Joshua had his disability rights violated by over ten LAPD officers.  In the process, officers are seen throwing his expensive wheelchair violently against the ground, immediately damaging the chair, causing the wheels to fall off, bending and and scratching the chair itself.

Let me be clear, as a disability rights lawyer and advocate living with physical disability–People with disabilities are entitled to disability rights even when they are stopped, questioned, investigated, detained, searched, arrested, incarcerated, and prosecuted in court by police and state attorneys.

The disability community is the largest minority group in the world.  We are strong when we demand change together.  As such, I have compiled a few action steps we can all take to hold all officers (and their leaders who perpetuate a culture of ableism) accountable.

1) Report the incident in several ways.  I’ll start with the wording itself.  If you are unsure how to write the email, here is a template I made.  I indicate several areas where you can choose or change the language based on your preferences or the message you want to convey, because otherwise officials will filter all messages with the same copied text to their email junk folder or trash bin–one way they get around reading such complaints.  Try switching things up instead of just choosing the first choice every time–we are trying to avoid everyone sending the same email.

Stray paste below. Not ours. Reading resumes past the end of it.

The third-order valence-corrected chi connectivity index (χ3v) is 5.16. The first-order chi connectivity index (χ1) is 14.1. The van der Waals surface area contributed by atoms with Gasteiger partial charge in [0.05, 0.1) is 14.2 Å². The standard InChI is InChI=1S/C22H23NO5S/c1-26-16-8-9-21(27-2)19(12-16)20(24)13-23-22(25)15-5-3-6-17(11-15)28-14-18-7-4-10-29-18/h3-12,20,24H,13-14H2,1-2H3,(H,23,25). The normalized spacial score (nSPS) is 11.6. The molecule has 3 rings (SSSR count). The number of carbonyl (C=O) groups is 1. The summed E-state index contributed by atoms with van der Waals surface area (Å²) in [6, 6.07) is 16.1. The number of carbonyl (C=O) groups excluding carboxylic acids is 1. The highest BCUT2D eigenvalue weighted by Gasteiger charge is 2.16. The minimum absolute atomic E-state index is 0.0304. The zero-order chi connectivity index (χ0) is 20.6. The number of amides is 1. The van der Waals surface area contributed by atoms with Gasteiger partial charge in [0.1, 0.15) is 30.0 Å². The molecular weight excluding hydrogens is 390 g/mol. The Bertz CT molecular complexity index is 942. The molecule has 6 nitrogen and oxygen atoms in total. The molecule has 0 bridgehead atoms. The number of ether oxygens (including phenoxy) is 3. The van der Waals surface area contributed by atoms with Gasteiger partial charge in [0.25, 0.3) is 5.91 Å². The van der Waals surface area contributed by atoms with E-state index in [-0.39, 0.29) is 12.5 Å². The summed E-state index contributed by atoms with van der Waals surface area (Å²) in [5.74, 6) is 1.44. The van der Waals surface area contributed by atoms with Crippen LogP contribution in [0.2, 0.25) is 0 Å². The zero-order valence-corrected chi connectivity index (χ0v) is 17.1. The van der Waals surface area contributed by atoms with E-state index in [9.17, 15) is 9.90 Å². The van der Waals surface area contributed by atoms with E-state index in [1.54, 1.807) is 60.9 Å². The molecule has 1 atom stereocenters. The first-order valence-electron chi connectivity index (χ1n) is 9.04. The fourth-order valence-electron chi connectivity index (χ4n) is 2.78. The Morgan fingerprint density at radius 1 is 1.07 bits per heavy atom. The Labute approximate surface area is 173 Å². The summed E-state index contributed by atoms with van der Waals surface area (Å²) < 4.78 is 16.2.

If you are unable to use the template or want help writing an email, please email me at legallyabled@gmail.com and I will type up the email language for you, email it to you, and then all you have to do is copy and paste it to your email when you send it to the individuals I list below.

Here is the template (you can choose which sentences and wordings you’d like to use):

My name is [enter your name here].  I am a person [choose one or more: living with disability / caring for a person with a disability / who has a loved one with a disability].  During a peaceful [choose one: protest / demonstration / march / assembly], over ten Los Angeles police officers were caught on film violating the disability rights of a man named Joshua.  He is [choose one: entitled to / afforded] these rights under several disability rights laws in the United States, including the Americans with Disabilities Act [optional: ADA] and Rehabilitation Act [optional to add here: of 1973].  Joshua was, [optional: and all people with disabilities are,] entitled to disability rights when [choose one or more: stopped, detained, questioned, investigated, arrested, booked, or incarcerated].